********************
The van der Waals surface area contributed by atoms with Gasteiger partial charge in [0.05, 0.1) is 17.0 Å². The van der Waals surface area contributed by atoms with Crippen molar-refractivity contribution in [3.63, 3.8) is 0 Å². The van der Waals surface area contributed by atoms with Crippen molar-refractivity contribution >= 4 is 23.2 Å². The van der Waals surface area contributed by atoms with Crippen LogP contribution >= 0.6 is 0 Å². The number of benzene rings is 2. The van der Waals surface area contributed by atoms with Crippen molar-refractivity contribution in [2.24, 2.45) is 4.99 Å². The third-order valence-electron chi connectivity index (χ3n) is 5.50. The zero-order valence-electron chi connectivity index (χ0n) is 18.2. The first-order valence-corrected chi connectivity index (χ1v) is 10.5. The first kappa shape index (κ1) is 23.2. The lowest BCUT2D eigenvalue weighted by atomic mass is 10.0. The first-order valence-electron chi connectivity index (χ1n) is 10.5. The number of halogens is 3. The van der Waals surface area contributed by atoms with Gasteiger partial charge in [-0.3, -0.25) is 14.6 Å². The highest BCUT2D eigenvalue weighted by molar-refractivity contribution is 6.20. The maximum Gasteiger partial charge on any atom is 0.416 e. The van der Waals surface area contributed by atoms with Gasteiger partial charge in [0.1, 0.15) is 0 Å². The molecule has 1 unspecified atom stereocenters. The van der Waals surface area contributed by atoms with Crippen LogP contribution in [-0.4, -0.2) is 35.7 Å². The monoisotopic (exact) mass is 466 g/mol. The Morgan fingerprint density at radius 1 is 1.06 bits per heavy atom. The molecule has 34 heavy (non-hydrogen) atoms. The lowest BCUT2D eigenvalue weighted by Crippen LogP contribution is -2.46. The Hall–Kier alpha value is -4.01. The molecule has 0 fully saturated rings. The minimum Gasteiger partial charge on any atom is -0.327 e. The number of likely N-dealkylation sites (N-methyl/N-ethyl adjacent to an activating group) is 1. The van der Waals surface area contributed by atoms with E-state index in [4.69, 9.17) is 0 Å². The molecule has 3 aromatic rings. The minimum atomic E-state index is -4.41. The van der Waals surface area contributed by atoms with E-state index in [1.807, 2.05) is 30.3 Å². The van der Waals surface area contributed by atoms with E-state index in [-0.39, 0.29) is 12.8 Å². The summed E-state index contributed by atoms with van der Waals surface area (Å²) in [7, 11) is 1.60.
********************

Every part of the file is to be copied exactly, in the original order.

The van der Waals surface area contributed by atoms with Gasteiger partial charge in [0.05, 0.1) is 17.0 Å². The van der Waals surface area contributed by atoms with Crippen molar-refractivity contribution in [3.63, 3.8) is 0 Å². The van der Waals surface area contributed by atoms with Crippen molar-refractivity contribution >= 4 is 23.2 Å². The van der Waals surface area contributed by atoms with Crippen LogP contribution >= 0.6 is 0 Å². The number of benzene rings is 2. The van der Waals surface area contributed by atoms with Crippen molar-refractivity contribution in [2.24, 2.45) is 4.99 Å². The third-order valence-electron chi connectivity index (χ3n) is 5.50. The zero-order valence-electron chi connectivity index (χ0n) is 18.2. The first-order valence-corrected chi connectivity index (χ1v) is 10.5. The first kappa shape index (κ1) is 23.2. The lowest BCUT2D eigenvalue weighted by atomic mass is 10.0. The first-order valence-electron chi connectivity index (χ1n) is 10.5. The number of halogens is 3. The van der Waals surface area contributed by atoms with Gasteiger partial charge in [-0.3, -0.25) is 14.6 Å². The highest BCUT2D eigenvalue weighted by molar-refractivity contribution is 6.20. The maximum Gasteiger partial charge on any atom is 0.416 e. The van der Waals surface area contributed by atoms with Gasteiger partial charge in [0.1, 0.15) is 0 Å². The molecule has 1 unspecified atom stereocenters. The van der Waals surface area contributed by atoms with Crippen LogP contribution in [-0.4, -0.2) is 35.7 Å². The monoisotopic (exact) mass is 466 g/mol. The Morgan fingerprint density at radius 1 is 1.06 bits per heavy atom. The molecule has 34 heavy (non-hydrogen) atoms. The lowest BCUT2D eigenvalue weighted by Crippen LogP contribution is -2.46. The Hall–Kier alpha value is -4.01. The molecule has 0 fully saturated rings. The minimum Gasteiger partial charge on any atom is -0.327 e. The number of likely N-dealkylation sites (N-methyl/N-ethyl adjacent to an activating group) is 1. The van der Waals surface area contributed by atoms with E-state index in [4.69, 9.17) is 0 Å². The molecule has 3 aromatic rings. The minimum atomic E-state index is -4.41. The van der Waals surface area contributed by atoms with E-state index in [1.807, 2.05) is 30.3 Å². The van der Waals surface area contributed by atoms with E-state index in [-0.39, 0.29) is 12.8 Å². The summed E-state index contributed by atoms with van der Waals surface area (Å²) in [7, 11) is 1.60.